Leaving Inverarnan the weather forecast was dreary. It promised a 50% chance of rain by noon, with the odds increasing to 100% by the early evening. The incentive was to get out of the hotel as soon as possible to cover as much ground as we could before the rain began. So much for odds, as it started raining as early as 10am and continued with a moderate force for about 2hrs. It was the first time we had to break out the rain gear and the prospect of seeing the world from inside a plastic bag was a little discouraging. However, there is nothing like actually getting uncomfortably wet to make you stop, put the gear on and adjust to the new conditions. After a while I got used to seeing the world from the inside on my hood, and got back into the swing of things.
We covered quite a variety of terrain. The day started out on a wide, level path through a country park, and then veered to the right, following the giant electric pylons that run down the valley. Although they do mar the otherwise idyllic landscape, they were not too obnoxious, and there was plenty else to look out. The nearby mountains were still visible through the light rain. Sheep watched us from the fields, and the bracken pathways wove prettily through the gentle ups and downs of the trail. Once we crossed the A82, the terrain changed to a more open slope and the rainfall picked up. We were forced to cover our packs and legs, and carry on for a couple of more miles down the path. Here the Way turns left towards Tyndrum, but as there was no lunch spot available, and in the rain this meant a straight march all the way. Turning right would mean that we could go to the nearest village to shelter from the rain and get a bite to eat, but it was a 30 minute detour from the path. We chose option A: to keep going.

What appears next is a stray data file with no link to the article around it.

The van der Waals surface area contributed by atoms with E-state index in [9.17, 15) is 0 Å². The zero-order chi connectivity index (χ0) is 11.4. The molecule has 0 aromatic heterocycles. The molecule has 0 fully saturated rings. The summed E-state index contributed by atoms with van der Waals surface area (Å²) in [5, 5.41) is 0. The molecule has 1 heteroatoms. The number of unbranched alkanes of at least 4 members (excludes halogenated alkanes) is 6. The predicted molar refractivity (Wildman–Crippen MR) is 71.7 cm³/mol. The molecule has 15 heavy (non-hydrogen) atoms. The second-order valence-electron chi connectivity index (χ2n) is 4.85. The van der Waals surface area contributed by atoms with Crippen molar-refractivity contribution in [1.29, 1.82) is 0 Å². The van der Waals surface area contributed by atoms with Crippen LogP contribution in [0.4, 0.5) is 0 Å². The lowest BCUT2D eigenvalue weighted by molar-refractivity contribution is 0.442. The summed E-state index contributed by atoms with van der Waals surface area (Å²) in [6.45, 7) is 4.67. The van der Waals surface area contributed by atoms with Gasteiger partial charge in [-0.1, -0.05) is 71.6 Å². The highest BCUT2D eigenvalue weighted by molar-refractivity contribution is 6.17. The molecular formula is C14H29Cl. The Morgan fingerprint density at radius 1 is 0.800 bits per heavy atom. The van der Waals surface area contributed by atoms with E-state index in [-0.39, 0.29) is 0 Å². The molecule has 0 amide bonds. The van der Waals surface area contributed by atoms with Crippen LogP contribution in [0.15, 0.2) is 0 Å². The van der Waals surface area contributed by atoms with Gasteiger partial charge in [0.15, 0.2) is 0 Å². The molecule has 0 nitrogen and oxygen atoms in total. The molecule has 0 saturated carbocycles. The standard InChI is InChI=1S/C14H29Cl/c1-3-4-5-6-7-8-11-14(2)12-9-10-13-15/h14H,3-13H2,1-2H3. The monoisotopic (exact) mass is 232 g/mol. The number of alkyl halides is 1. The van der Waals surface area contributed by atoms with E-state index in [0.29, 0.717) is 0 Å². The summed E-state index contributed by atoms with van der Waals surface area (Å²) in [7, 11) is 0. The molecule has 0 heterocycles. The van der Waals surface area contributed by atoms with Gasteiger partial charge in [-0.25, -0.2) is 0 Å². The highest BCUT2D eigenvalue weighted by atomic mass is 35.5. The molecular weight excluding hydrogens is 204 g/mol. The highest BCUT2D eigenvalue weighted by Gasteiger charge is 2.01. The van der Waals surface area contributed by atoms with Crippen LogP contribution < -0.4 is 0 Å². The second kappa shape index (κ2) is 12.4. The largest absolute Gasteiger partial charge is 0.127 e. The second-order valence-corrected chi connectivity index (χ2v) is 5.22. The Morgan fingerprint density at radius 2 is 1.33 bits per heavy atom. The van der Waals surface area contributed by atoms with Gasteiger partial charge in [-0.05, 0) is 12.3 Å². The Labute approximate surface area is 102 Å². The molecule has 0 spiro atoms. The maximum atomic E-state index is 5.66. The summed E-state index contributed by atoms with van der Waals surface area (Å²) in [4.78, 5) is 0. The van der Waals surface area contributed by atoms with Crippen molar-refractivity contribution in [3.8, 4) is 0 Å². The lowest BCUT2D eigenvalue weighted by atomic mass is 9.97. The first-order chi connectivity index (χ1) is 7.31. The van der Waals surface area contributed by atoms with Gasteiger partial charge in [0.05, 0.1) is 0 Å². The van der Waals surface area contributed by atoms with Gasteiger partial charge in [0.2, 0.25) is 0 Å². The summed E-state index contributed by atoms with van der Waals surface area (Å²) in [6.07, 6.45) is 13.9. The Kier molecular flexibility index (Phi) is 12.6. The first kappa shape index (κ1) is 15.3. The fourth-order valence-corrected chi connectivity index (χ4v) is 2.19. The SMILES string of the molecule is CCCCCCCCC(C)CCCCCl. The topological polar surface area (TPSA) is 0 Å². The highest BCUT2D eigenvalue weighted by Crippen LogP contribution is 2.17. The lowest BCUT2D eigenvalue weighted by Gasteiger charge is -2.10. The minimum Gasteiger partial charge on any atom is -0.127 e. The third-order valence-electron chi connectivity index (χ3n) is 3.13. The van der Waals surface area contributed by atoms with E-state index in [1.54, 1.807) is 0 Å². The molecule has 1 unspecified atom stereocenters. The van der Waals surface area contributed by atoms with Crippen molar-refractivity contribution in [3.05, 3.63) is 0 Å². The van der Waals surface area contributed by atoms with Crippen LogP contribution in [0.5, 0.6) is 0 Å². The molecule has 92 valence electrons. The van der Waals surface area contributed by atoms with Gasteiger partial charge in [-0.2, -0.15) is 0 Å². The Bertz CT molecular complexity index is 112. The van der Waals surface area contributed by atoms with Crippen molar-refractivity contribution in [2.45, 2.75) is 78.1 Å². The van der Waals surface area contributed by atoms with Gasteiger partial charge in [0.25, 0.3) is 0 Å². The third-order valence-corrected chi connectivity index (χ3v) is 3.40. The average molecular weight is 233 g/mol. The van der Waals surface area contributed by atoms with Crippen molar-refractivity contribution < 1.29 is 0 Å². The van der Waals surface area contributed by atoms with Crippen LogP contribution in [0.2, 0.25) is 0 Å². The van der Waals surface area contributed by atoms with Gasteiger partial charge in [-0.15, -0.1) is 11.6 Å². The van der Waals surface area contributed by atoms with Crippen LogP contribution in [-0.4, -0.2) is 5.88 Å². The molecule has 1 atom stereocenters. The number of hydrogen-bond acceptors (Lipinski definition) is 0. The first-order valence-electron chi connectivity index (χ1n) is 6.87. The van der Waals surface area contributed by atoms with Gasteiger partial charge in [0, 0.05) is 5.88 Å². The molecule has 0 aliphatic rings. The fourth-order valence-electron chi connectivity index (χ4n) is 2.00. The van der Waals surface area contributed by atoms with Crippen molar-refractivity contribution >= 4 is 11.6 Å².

Next the terrain changed to forest and we climbed way up into it, and then hiked down the steep descent to the forest floor, and picked up the river. Following this for a few miles the trail brings you to more bracken covered moorland, some priory ruins and – the glorious unexpected offer of a hot cup of tea at a camping/wigwam village. When you’re tired and soggy, even tea in a Styrofoam cup tastes wonderful. I had two.
After a longish break, we had but two miles to Tyndrum, the rain had completely eased off, and we had a pleasant walk into the town. Our accommodation was the Tyndrum Lodge, and not one of my best choices. It’s the closest comparison would maybe be the Bates Motel. It was rundown, neglected and just sad. The attached Paddy’s Bar was owned the same family, and quite popular, helped tremendously by the fact that it’s the only pub in town. But we ate instead at The Real Food Café which had a good fish and chip menu with a focus on sustainability. Tyndrum has the last shops until Kinlochleven – two days away, so we also shopped for a few supplies.
No real photos today — sorry — camera was buried in the dry bag!